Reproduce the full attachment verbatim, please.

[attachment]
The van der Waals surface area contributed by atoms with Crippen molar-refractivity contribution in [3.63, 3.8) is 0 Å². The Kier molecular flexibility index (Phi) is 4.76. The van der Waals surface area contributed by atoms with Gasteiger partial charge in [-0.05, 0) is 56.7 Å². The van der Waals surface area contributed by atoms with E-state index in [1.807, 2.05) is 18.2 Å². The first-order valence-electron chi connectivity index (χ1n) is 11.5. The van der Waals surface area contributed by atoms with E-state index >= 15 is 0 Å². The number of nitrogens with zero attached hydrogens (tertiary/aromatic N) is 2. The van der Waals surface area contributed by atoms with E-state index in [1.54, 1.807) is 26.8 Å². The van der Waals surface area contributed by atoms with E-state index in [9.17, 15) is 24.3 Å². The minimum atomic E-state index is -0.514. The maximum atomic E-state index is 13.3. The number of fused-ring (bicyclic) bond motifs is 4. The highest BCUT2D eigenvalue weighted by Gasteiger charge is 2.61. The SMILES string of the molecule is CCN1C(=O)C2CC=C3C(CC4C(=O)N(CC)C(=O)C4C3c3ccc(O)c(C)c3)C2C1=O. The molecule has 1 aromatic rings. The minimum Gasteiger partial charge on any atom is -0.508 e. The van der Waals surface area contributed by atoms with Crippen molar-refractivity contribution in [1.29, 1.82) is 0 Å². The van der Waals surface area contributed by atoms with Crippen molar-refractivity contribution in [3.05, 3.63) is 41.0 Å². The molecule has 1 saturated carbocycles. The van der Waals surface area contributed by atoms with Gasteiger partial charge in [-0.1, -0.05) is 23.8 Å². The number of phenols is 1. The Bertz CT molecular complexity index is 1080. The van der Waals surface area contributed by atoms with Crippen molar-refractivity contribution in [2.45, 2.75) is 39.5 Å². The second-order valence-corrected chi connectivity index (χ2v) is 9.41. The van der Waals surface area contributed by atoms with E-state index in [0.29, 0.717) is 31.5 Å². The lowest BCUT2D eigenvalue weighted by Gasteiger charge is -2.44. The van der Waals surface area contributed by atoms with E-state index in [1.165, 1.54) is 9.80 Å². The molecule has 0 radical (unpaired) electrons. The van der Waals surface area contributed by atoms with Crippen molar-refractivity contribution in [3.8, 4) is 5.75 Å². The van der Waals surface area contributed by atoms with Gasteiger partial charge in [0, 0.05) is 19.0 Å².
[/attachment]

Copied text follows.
The van der Waals surface area contributed by atoms with Crippen molar-refractivity contribution in [3.63, 3.8) is 0 Å². The Kier molecular flexibility index (Phi) is 4.76. The van der Waals surface area contributed by atoms with Gasteiger partial charge in [-0.05, 0) is 56.7 Å². The van der Waals surface area contributed by atoms with E-state index in [1.807, 2.05) is 18.2 Å². The first-order valence-electron chi connectivity index (χ1n) is 11.5. The van der Waals surface area contributed by atoms with E-state index >= 15 is 0 Å². The number of nitrogens with zero attached hydrogens (tertiary/aromatic N) is 2. The van der Waals surface area contributed by atoms with E-state index in [1.54, 1.807) is 26.8 Å². The van der Waals surface area contributed by atoms with E-state index in [9.17, 15) is 24.3 Å². The minimum atomic E-state index is -0.514. The maximum atomic E-state index is 13.3. The number of fused-ring (bicyclic) bond motifs is 4. The highest BCUT2D eigenvalue weighted by Gasteiger charge is 2.61. The SMILES string of the molecule is CCN1C(=O)C2CC=C3C(CC4C(=O)N(CC)C(=O)C4C3c3ccc(O)c(C)c3)C2C1=O. The molecule has 1 aromatic rings. The minimum Gasteiger partial charge on any atom is -0.508 e. The van der Waals surface area contributed by atoms with Crippen molar-refractivity contribution in [1.29, 1.82) is 0 Å². The van der Waals surface area contributed by atoms with Crippen molar-refractivity contribution in [3.05, 3.63) is 41.0 Å². The molecule has 1 saturated carbocycles. The van der Waals surface area contributed by atoms with Gasteiger partial charge in [-0.1, -0.05) is 23.8 Å². The number of phenols is 1. The Bertz CT molecular complexity index is 1080. The van der Waals surface area contributed by atoms with Crippen molar-refractivity contribution in [2.45, 2.75) is 39.5 Å². The second-order valence-corrected chi connectivity index (χ2v) is 9.41. The van der Waals surface area contributed by atoms with E-state index in [0.29, 0.717) is 31.5 Å². The lowest BCUT2D eigenvalue weighted by Gasteiger charge is -2.44. The van der Waals surface area contributed by atoms with E-state index in [1.165, 1.54) is 9.80 Å². The molecule has 0 radical (unpaired) electrons. The van der Waals surface area contributed by atoms with Crippen molar-refractivity contribution in [3.8, 4) is 5.75 Å². The van der Waals surface area contributed by atoms with Gasteiger partial charge in [0, 0.05) is 19.0 Å².